Since July, at least 115 people have been killed in the aftermath of days of torrential rains that brought record-breaking flash floods.
The African nation through which the Nile river flows is in the middle of its rainy season, which lasts from June to October.
The United Nations is scaling up emergency food assistance, and hundreds of thousands of people are living in desperate conditions in makeshift camps.

Hanan Shariff, a flood victim, has been living in a makeshift camp for the past 13 days in Sinjah, a town in the southwestern state of Sennar, after the floods submerged her village.
“We tried to build fences to protect our home but the winds were too strong, so we decided to salvage what we could and fled,” Shariff told Al Jazeera.

Sudan’s Sinnar state flooding: Families find shelter in schools

The rain and flooding exceeded records set in 1946 and 1988, forcing the government to declare a three-month state of emergency.
In recent days, the government has issued new warnings to communities living on the banks of the Nile that rains in the highlands of Ethiopia could lead to more flooding along the river, said Al Jazeera’s Mohammed Adow, reporting from Sinjah.
A total of 18 villages in Sennar state are “marooned by the floodwaters and cut off from the rest of the state,” Adow said.
Rowda Tayyib said people have “lost all hope”.
“The floods destroyed our homes and swept away our livestock and everything we owned. We have nothing left,” she told Al Jazeera.
A committee tasked with dealing with the ramifications of the floods warned two weeks ago that the country may face more rains, adding that the water level in the Blue Nile rose to a record 17.58 metres.
The floods have so far affected more than half a million people and caused the total and partial collapse of more than 100,000 homes in at least 16 Sudanese states.
Camps for the displaced are growing in number and size in the outskirts of Sinjah, according to Adow.
Mutwali Adam of the UN children’s fund (UNICEF) said people at the camp require “basic humanitarian needs like food, shelters and medicine”.
“Local communities provided some food, and also we complement each other as humanitarian actors here in the field,” Adam told Al Jazeera.
The dire humanitarian situation has been exacerbated by the country’s economic downfall and political deadlock. The government declared an economic state of emergency after its currency fell sharply in recent weeks.
The cost of food and transport have continued to soar across the country.
According to Adow, prices of some staple foods like bread and sugar have increased by 50 percent over the past few weeks, with many fearing the crisis will worsen.

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LendingTree, LLC is a Marketing Lead Generator and is a Duly Licensed Mortgage Broker, as required by law, with its main office located at 11115 Rushmore Dr., Charlotte, NC 28277, Telephone Number 866-501-2397 (TDD/TTY). NMLS Unique Identifier #1136. LendingTree, LLC is known as LT Technologies in lieu of true name LendingTree, LLC in NY. LendingTree technology and processes are patented under U.S. Patent Nos. 6,385,594 and 6,611,816 and licensed under U.S. Patent Nos. 5,995,947 and 5,758,328. © LendingTree, LLC. All Rights Reserved. This site is directed at, and made available to, persons in the continental U.S., Alaska and Hawaii only.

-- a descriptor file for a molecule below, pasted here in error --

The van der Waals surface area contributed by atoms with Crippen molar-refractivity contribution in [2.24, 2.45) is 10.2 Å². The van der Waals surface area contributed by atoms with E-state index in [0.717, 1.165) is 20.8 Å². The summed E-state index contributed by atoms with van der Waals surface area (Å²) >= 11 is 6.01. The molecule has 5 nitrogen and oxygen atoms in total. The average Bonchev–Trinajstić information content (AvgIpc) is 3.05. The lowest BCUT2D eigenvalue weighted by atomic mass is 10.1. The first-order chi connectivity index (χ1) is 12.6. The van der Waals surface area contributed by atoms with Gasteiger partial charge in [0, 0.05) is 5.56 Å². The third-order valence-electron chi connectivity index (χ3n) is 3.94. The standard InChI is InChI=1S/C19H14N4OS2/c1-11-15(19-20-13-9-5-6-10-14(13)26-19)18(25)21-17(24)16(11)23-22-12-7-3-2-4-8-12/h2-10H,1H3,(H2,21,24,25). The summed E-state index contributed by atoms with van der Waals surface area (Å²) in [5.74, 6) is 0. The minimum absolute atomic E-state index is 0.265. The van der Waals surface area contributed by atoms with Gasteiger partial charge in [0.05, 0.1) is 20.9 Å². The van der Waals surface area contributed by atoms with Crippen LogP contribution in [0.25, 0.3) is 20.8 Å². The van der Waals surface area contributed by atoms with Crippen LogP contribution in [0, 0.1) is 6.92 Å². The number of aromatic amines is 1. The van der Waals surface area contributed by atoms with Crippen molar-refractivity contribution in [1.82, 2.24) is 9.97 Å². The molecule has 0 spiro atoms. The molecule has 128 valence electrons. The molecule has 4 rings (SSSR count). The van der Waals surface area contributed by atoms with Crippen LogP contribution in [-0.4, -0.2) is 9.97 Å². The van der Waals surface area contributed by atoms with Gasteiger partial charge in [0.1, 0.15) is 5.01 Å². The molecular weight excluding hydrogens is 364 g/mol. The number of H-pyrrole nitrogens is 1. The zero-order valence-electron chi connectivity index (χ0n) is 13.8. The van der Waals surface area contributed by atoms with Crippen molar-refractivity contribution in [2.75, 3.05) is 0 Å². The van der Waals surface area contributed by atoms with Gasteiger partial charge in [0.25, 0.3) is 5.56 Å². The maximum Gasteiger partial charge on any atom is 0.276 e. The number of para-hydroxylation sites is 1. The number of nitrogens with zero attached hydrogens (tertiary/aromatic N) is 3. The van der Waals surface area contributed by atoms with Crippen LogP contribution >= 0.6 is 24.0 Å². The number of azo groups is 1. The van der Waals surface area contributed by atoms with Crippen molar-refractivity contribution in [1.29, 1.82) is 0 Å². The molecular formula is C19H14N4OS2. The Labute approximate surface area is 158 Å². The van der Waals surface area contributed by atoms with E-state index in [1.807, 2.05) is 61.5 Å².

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Ruth Bader Ginsburg Dead: Hillary Clinton, More Stars React

Honoring Her Honor. Tributes poured in from stars after Supreme Court Justice Ruth Bader Ginsburg died on Friday, September 18, at age 87. The Supreme Court confirmed that the judge died at her home in Washington after complications from metastatic cancer of the pancreas. “Our nation has lost a justice of historic stature,” Chief Justice…

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Honoring Her Honor. Tributes poured in from stars after Supreme Court Justice Ruth Bader Ginsburg died on Friday, September 18, at age 87.
The Supreme Court confirmed that the judge died at her home in Washington after complications from metastatic cancer of the pancreas.
“Our nation has lost a justice of historic stature,” Chief Justice John Roberts said in a statement. “We at the Supreme Court have lost a cherished colleague. Today we mourn but with confidence that future generations will remember Ruth Bader Ginsburg as we knew her, a tireless and resolute champion of justice.”
Ginsburg was hospitalized for a potential infection in July. “She underwent an endoscopic procedure at Johns Hopkins this afternoon to clean out a bile duct stent that was placed last August,” spokeswoman Kathleen Arberg told CNN in a statement at the time.
The Brooklyn native previously suffered from acute cholecystitis, a benign gallbladder condition which she received treatment for in May. She was hospitalized in November 2018 after fracturing three ribs in a fall. She underwent surgery to remove two cancerous nodules the following month.

Ginsburg fought cancer four times, most recently in August 2019. She announced in January that she was cancer-free.
The judge became an icon for women’s rights as she served on the Supreme Court, to which she was appointed by President Bill Clinton in 1993. She was only the second female justice after Sandra Day O’Connor. Before serving on the country’s highest court, she studied at Cornell, graduated from Columbia Law School and became the first female tenured professor at Columbia.
Ginsburg made her mark on pop culture in recent years. Not only did Kate McKinnon spoof her on Saturday Night Live, but she was also the subject of the 2018 documentary RBG and the 2018 biopic On the Basis of Sex. Felicity Jones portrayed her in the movie and confessed she was “insanely nervous” to meet her.
“I felt like I wanted to curtsy,” the actress, 36, exclusively told Us Weekly in January 2019. “Ruth was incredibly welcoming. We went to her office first and it felt like a very warm environment — covered in photographs of friends and family and all sorts of mementos that had been sent to her by her fans.”
Scroll down to see tributes to Ginsburg.